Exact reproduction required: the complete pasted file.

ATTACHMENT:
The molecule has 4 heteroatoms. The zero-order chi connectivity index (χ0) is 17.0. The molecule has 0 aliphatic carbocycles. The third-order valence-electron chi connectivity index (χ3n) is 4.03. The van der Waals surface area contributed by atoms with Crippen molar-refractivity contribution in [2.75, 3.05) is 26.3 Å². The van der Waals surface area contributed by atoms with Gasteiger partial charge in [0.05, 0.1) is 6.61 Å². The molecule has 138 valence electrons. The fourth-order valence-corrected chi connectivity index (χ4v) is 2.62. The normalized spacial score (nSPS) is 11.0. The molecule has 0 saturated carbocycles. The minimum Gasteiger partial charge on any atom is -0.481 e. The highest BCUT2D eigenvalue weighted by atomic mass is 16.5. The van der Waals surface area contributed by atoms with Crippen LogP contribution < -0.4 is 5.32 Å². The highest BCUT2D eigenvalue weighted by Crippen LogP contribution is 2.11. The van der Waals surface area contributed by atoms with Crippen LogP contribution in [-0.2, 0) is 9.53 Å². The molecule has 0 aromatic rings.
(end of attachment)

The molecule has 4 heteroatoms. The zero-order chi connectivity index (χ0) is 17.0. The molecule has 0 aliphatic carbocycles. The third-order valence-electron chi connectivity index (χ3n) is 4.03. The van der Waals surface area contributed by atoms with Crippen molar-refractivity contribution in [2.75, 3.05) is 26.3 Å². The van der Waals surface area contributed by atoms with Gasteiger partial charge in [0.05, 0.1) is 6.61 Å². The molecule has 138 valence electrons. The fourth-order valence-corrected chi connectivity index (χ4v) is 2.62. The normalized spacial score (nSPS) is 11.0. The molecule has 0 saturated carbocycles. The minimum Gasteiger partial charge on any atom is -0.481 e. The highest BCUT2D eigenvalue weighted by atomic mass is 16.5. The van der Waals surface area contributed by atoms with Crippen LogP contribution < -0.4 is 5.32 Å². The highest BCUT2D eigenvalue weighted by Crippen LogP contribution is 2.11. The van der Waals surface area contributed by atoms with Crippen LogP contribution in [-0.2, 0) is 9.53 Å². The molecule has 0 aromatic rings.